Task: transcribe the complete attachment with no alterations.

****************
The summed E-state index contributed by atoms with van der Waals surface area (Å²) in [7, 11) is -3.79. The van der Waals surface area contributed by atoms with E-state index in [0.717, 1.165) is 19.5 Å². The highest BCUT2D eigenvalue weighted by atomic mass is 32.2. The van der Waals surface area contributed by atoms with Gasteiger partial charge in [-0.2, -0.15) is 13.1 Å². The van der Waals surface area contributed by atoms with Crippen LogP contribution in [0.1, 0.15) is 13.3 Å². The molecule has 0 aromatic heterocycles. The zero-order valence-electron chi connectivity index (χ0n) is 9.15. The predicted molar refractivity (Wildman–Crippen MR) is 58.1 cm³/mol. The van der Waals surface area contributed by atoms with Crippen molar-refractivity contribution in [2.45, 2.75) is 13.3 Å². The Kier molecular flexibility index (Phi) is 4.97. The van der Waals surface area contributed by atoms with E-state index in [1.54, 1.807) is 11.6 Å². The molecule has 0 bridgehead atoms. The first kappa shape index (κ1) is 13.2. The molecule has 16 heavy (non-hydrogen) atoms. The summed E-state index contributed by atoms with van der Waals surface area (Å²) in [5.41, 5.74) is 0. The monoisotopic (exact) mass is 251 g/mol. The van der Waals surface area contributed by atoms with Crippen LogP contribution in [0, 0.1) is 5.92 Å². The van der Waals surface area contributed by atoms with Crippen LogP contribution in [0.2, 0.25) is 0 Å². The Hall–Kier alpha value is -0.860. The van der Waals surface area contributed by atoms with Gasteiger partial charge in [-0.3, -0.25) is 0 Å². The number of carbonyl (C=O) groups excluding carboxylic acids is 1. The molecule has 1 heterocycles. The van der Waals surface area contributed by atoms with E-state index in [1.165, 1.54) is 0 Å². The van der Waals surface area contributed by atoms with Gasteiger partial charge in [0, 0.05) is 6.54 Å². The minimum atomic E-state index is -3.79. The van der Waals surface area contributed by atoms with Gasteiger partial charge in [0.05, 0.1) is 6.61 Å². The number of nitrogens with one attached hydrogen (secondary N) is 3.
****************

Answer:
The summed E-state index contributed by atoms with van der Waals surface area (Å²) in [7, 11) is -3.79. The van der Waals surface area contributed by atoms with E-state index in [0.717, 1.165) is 19.5 Å². The highest BCUT2D eigenvalue weighted by atomic mass is 32.2. The van der Waals surface area contributed by atoms with Gasteiger partial charge in [-0.2, -0.15) is 13.1 Å². The van der Waals surface area contributed by atoms with Crippen LogP contribution in [0.1, 0.15) is 13.3 Å². The molecule has 0 aromatic heterocycles. The zero-order valence-electron chi connectivity index (χ0n) is 9.15. The predicted molar refractivity (Wildman–Crippen MR) is 58.1 cm³/mol. The van der Waals surface area contributed by atoms with Crippen molar-refractivity contribution in [2.45, 2.75) is 13.3 Å². The Kier molecular flexibility index (Phi) is 4.97. The van der Waals surface area contributed by atoms with E-state index in [1.54, 1.807) is 11.6 Å². The molecule has 0 bridgehead atoms. The first kappa shape index (κ1) is 13.2. The molecule has 16 heavy (non-hydrogen) atoms. The summed E-state index contributed by atoms with van der Waals surface area (Å²) in [5.41, 5.74) is 0. The monoisotopic (exact) mass is 251 g/mol. The van der Waals surface area contributed by atoms with Crippen LogP contribution in [0, 0.1) is 5.92 Å². The van der Waals surface area contributed by atoms with Crippen LogP contribution in [0.2, 0.25) is 0 Å². The Hall–Kier alpha value is -0.860. The van der Waals surface area contributed by atoms with Gasteiger partial charge in [-0.3, -0.25) is 0 Å². The number of carbonyl (C=O) groups excluding carboxylic acids is 1. The molecule has 1 heterocycles. The van der Waals surface area contributed by atoms with E-state index in [1.165, 1.54) is 0 Å². The van der Waals surface area contributed by atoms with Gasteiger partial charge in [0, 0.05) is 6.54 Å². The minimum atomic E-state index is -3.79. The van der Waals surface area contributed by atoms with Gasteiger partial charge in [0.05, 0.1) is 6.61 Å². The number of nitrogens with one attached hydrogen (secondary N) is 3.